I used cylindrical clamping cauls of appropriate sizes (dowels, broom-handles…whatever) and f-clamps to quickly secure the rib ends before the hot hide glue gels. If I make a mistake, I can steam the joint loose with a teapot, and do it over, correctly.
After the center-bout ribs dry, I shape the ends of the ribs to match the curvature of the blocks. Then the upper and lower ribs can be glued to the perfectly-shaped block and rib. Finally, I begin installing the upper and lower ribs.
While waiting for glue to dry on the ribs, I laid out the necks so that I will be ready to begin carving them.
After trimming all the corners, so that they look as though the ribs come together as one, I begin installing the linings. I cut a small mortise on each side of each block, flush with the rib, so that the lining will be glued tightly to the rib, and into the block mortise. I secure them all using hot hide glue.
Next, I cut the linings to length, shaping the ends to closely fit the prepared mortises. Then, I coat about 7mm of the edge of the rib, and the entire mating surface of the lining with hot hide-glue and insert the lining into the mortises and push it to the correct level, corresponding to the ribs. Finally, moving rapidly, I secure it with small spring-clamps.
I made a good deal of progress yesterday, and had hoped to make more progress today, but there were some household repairs that needed to be addressed first; so I didn’t begin working on violins until mid-afternoon.
Tomorrow I will level the fronts of the garlands and trace the front plates… I hope. 🙂
I shipped the last three fiddles I had made and I am left with the “cupboard” looking pretty bare!
This had been a busy year in a lot of other ways, and I have spent a lot of time messing around, trying to build a travel case for the Travel Bass I built last summer. (Without the case, the bass isn’t going anywhere, so I really need to complete it.) Also, the last two fiddles I had made were literally hanging around the house, and so, I wasn’t feeling pressed to build more of them right away.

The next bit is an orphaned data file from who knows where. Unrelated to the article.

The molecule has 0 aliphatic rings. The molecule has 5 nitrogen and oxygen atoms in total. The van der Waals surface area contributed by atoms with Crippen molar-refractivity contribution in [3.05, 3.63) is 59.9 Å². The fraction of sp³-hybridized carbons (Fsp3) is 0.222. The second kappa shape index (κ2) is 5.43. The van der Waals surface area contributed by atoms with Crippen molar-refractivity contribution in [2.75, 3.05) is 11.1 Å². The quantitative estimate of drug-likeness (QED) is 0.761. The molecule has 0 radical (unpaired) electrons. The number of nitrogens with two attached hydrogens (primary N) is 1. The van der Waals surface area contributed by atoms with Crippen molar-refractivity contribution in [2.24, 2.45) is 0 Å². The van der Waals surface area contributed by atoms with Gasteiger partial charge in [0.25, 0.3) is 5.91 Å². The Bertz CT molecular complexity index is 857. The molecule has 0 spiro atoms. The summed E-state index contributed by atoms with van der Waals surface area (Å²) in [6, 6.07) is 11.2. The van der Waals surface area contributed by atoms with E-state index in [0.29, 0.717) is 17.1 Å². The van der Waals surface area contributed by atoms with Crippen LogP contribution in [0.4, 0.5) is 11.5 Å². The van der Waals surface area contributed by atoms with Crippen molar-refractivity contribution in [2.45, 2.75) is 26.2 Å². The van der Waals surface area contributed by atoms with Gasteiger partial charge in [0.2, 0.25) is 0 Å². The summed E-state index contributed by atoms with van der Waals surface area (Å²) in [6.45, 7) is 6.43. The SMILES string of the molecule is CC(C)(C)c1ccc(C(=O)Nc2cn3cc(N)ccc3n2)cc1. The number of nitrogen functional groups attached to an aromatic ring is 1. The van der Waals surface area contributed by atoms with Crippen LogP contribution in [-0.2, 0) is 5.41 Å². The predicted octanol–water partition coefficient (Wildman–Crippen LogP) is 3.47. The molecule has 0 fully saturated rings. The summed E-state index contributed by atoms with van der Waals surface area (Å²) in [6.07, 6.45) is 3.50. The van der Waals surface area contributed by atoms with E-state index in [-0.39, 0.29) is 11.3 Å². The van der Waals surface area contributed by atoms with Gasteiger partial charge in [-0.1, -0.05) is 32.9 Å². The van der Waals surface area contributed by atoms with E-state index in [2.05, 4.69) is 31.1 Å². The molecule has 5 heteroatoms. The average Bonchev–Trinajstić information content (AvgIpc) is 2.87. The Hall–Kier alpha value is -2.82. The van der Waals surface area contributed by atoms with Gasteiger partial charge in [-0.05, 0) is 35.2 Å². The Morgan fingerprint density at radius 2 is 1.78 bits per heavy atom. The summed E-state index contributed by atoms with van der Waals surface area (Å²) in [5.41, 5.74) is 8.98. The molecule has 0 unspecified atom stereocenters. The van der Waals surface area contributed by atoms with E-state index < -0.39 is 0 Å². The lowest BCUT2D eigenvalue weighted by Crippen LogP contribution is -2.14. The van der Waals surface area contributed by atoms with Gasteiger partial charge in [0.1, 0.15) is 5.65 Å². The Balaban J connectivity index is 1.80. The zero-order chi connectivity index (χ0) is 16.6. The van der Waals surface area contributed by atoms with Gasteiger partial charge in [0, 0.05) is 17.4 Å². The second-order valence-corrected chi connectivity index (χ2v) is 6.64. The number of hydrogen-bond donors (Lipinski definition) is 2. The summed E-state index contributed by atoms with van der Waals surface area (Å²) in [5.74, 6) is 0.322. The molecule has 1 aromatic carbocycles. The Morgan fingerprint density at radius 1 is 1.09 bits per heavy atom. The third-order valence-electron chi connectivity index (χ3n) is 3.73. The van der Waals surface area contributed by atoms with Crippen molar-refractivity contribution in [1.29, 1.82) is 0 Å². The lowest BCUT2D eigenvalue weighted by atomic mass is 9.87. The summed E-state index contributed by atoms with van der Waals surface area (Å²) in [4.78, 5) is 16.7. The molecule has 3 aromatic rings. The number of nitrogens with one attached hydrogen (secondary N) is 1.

But those two fiddles have suddenly found homes. The only two five-string violin-size fiddles I have left are ones I made several years ago: they both play very well, but the ones I am building currently are my best work, and that is what I want to put in players’ hands.
So…I decided I had better hit the Lutherie trail in a big way: I took six of my molds (five in the photo, below…the sixth shows up later) and glued the blocks in place, to begin a group of six new fiddles. I plan to select and prepare materials, and match them together into “kits,” so that I know which top plate goes with which back plate…and neck, and ribs, etc.
Then, I plan to begin building them in pairs, but I will always have another pair ready to begin, if things slow down at all.
You have to look closely to see the plexiglass template in the photograph above (and below.) The template is hard to see, but it gives the precise shape I want for the outline of my blocks. I use a ballpoint pen to trace the shape onto the blocks.
Then, I use a saw to roughly cut out the shapes , and an oscillating spindle sander to shape them precisely. I apply wax to the edges of the molds so that an accidental drop of glue can’t bond them to a rib. The ribs are only glued to the blocks and linings, initially…the mold will be removed.
Next, I cut the ribs from wood that match the back and neck, as closely as possible. Usually, I try to get them all out of the same billet of wood. Over the years, I have harvested some of my wood, myself, or it was given to me by a friend, in log form, and I had someone mill it up for me. At other times, I have bought other wood from tonewood dealers.